Can babies sense our stress?

© 2018 Gwen Dewar, Ph.D., all rights reserved

Can babies sense stress in the people who care for them?

Yes, they can. And babies don't just detect our tension. They are affected by it. Stress is contagious. It's one more reason to look after your own well-being -- and to calm down before interacting with your child. Here's what every caregiver needs to know.

Empathic stress: How social observation can raise your cortisol levels

You've probably experienced it yourself: Becoming unsettled because someone else is stressed-out.

Is this a superficial reaction? A fleeting mind-trick that mother nature has played on us? 

Hardly. In a series of experiments on adults, Veronika Engert and her colleagues discovered they could induce a "full-blown physiological stress response" by merely asking people to watch someone else get stressed.

More than 200 volunteers participated. They took turns sitting in an observation area, watching through a one-way mirror as their domestic partners experienced a moderately stressful social situation -- being tested on their mental arithmetic skills for a panel of judges.

For 40% of the study participants, just seeing their partner under this pressure was enough to raise their own levels of the stress hormone, cortisol. And about 10% of the volunteers responded even when the person being tested was a complete stranger (Engert et al 2014).

"The fact that we could actually measure this empathic stress in the form of a significant hormone release was astonishing," says Engert, "particularly given how tricky it can be to trigger stress-hormone changes in a laboratory setting. If people react like this in a contrived, relatively low-stakes situation, what might they be like in the real world?"

And what about babies? How early in life might children experience this "second hand stress?"

Nobody yet has performed the same hormonal test on babies, but Sara Waters and her colleagues have come close. Instead of measuring cortisol levels, they monitored another physiological marker: the changes in heart rate that accompany the stress response.

The researchers fitted 69 babies (aged 12-14 months) and their mothers with cardiovascular sensors. Then the families were temporarily separated, and the mothers randomly divided into three groups:

  • The "no-stress" group. Mothers in this group were asked to perform a brief, non-stressful task.
  • The "low-stress" group. Mothers in this group were asked to deliver a speech in front of a panel of friendly judges -- individuals who offered encouraging nonverbal signals as they listened (like smiles).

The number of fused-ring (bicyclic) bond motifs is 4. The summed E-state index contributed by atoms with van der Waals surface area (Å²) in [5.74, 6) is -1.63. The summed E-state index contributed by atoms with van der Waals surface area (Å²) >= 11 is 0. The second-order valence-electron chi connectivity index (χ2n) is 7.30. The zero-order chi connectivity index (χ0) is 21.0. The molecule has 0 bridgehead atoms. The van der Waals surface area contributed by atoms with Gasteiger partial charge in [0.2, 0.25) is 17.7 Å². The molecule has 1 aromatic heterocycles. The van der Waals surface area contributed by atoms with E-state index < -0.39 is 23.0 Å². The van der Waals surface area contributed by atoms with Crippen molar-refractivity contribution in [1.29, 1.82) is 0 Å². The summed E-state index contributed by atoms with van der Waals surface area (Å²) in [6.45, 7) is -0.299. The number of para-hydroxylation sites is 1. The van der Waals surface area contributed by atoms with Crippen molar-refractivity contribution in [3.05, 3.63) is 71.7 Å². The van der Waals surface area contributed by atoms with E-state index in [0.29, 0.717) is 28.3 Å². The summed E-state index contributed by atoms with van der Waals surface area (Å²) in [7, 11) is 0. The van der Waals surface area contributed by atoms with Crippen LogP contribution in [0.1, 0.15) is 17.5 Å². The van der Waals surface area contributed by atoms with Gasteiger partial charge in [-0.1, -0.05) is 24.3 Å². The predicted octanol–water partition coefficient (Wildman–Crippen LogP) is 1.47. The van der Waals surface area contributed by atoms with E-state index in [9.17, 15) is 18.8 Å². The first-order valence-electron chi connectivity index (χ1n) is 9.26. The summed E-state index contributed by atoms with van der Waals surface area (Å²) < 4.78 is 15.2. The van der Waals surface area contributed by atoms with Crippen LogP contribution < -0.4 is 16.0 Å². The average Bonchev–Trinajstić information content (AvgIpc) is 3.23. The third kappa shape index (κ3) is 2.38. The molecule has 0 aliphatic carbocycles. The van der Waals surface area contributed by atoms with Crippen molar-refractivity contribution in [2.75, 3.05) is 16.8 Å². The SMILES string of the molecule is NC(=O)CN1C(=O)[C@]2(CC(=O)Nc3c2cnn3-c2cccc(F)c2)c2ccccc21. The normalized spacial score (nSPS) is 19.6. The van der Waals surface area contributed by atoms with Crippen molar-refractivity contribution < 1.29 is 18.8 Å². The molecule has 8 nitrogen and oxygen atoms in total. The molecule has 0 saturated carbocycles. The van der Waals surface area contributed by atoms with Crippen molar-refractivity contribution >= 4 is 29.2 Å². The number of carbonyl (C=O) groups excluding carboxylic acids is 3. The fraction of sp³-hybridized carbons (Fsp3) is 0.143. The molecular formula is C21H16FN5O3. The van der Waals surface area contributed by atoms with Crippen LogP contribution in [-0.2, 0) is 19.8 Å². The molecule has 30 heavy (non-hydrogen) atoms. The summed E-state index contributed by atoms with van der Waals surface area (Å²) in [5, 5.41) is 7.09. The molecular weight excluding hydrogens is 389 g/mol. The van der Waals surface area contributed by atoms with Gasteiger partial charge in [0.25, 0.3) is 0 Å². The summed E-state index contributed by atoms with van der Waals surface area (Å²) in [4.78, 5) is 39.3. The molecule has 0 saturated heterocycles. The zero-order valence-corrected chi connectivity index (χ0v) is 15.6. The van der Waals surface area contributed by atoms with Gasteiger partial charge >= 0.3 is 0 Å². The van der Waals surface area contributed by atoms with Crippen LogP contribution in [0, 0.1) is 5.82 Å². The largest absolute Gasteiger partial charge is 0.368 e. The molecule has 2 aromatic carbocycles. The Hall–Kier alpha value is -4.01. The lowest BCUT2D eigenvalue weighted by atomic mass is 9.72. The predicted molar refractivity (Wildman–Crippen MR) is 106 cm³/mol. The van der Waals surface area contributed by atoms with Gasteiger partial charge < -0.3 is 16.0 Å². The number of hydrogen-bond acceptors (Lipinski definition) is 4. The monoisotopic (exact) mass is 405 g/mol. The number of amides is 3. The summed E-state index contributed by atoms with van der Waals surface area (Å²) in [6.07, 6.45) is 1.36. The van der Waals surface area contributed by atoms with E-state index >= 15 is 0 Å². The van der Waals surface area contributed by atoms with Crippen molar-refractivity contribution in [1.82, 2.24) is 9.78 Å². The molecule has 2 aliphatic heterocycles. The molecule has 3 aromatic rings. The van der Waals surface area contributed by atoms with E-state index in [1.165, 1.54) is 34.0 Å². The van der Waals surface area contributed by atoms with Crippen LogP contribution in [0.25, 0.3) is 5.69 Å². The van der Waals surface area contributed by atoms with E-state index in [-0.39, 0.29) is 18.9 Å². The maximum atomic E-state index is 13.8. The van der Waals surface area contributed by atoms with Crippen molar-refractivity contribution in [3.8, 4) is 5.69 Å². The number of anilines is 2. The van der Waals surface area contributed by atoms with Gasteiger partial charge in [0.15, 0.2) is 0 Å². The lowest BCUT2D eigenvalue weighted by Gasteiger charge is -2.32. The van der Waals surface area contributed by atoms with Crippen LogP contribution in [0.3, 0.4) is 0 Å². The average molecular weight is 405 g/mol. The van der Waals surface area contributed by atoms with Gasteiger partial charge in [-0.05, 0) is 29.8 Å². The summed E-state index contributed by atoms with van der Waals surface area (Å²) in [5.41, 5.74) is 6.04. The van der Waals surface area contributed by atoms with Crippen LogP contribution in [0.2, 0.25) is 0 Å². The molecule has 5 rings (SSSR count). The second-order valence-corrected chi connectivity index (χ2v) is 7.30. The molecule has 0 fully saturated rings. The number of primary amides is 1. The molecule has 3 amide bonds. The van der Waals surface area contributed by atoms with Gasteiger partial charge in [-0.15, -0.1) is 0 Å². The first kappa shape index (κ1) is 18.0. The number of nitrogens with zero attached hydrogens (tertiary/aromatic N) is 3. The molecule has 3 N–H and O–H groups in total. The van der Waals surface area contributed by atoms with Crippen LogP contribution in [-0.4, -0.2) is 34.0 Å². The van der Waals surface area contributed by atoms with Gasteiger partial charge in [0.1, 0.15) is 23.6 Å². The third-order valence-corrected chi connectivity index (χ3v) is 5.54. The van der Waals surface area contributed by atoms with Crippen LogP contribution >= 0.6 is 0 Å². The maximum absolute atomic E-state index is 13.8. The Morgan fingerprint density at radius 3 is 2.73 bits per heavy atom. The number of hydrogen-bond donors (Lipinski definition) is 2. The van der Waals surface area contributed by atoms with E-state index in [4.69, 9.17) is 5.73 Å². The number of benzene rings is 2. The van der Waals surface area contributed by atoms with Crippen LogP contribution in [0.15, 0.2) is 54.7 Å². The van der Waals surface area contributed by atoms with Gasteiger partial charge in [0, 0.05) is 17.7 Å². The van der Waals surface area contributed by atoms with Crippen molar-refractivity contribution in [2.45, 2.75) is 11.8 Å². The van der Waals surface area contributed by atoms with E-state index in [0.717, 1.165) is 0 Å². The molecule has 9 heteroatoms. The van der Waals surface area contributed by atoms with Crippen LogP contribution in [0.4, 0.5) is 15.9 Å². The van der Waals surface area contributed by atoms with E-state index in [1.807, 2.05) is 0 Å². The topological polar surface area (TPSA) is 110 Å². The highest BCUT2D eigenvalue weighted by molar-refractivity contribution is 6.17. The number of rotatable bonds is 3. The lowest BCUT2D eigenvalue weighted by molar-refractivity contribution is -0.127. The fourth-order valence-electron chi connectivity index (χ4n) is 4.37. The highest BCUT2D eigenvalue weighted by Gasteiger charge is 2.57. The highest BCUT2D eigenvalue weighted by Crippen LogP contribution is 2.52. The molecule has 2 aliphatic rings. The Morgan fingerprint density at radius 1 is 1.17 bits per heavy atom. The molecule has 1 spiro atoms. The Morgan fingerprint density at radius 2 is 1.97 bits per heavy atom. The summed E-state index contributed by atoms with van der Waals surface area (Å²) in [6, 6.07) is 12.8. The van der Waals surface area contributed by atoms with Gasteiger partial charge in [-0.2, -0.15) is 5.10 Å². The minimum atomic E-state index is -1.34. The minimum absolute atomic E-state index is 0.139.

• The "high-stress" group. Mothers in this group were asked to deliver a speech in front of a panel of disapproving judges. These evaluators responded to the speech with negative nonverbal feedback, like frowns, crossed arms, and disapproving shakes of the head.

After about ten minutes, when the tasks were completed, the mothers were reunited with their babies, and the researchers examined changes in heart function.

Not surprisingly, the mothers who showed signs of the most stress were those in the high-stress condition -- the women who'd delivered speeches to the disapproving judges. 

But the interesting thing is that their stress responses were mirrored by their babies.

Infants of mothers in the high-stress condition experienced--within minutes of being reunited -- matching changes in heart rate. And this stress contagion effect grew stronger over time.

There was also a measurable behavioral effect. Compared with the babies whose mothers had been assigned to the "no-stress" condition, the babies whose mothers had performed public speaking became more reluctant to interact with strangers (Waters et al 2014).

How exactly did the mothers' stress get transmitted to their babies?

It's likely that the infants were responding to information on multiple channels.

For example, we know that babies are sensitive to the emotional tone of our voices.

There is also evidence that babies mirror our brain states when we gaze into their eyes.

And it appears that touch is an important channel too.

Waters and her colleagues tested this possibility in a follow-up study that was much like the first. In this second study, 105 mother-infant pairs experienced brief separations, during which some of the mothers were stressed. 

But this time, the researchers added a couple of twists.

1. On being reunited with their mothers, some babies were specifically assigned to be held (placed on their mothers’ laps), while other infants were assigned to a "no touch" condition. 

Babies in the "no touch" condition were seated in high chairs alongside their mothers, and allowed to interact by sight and sound. But their mothers were under strict orders not to touch the babies.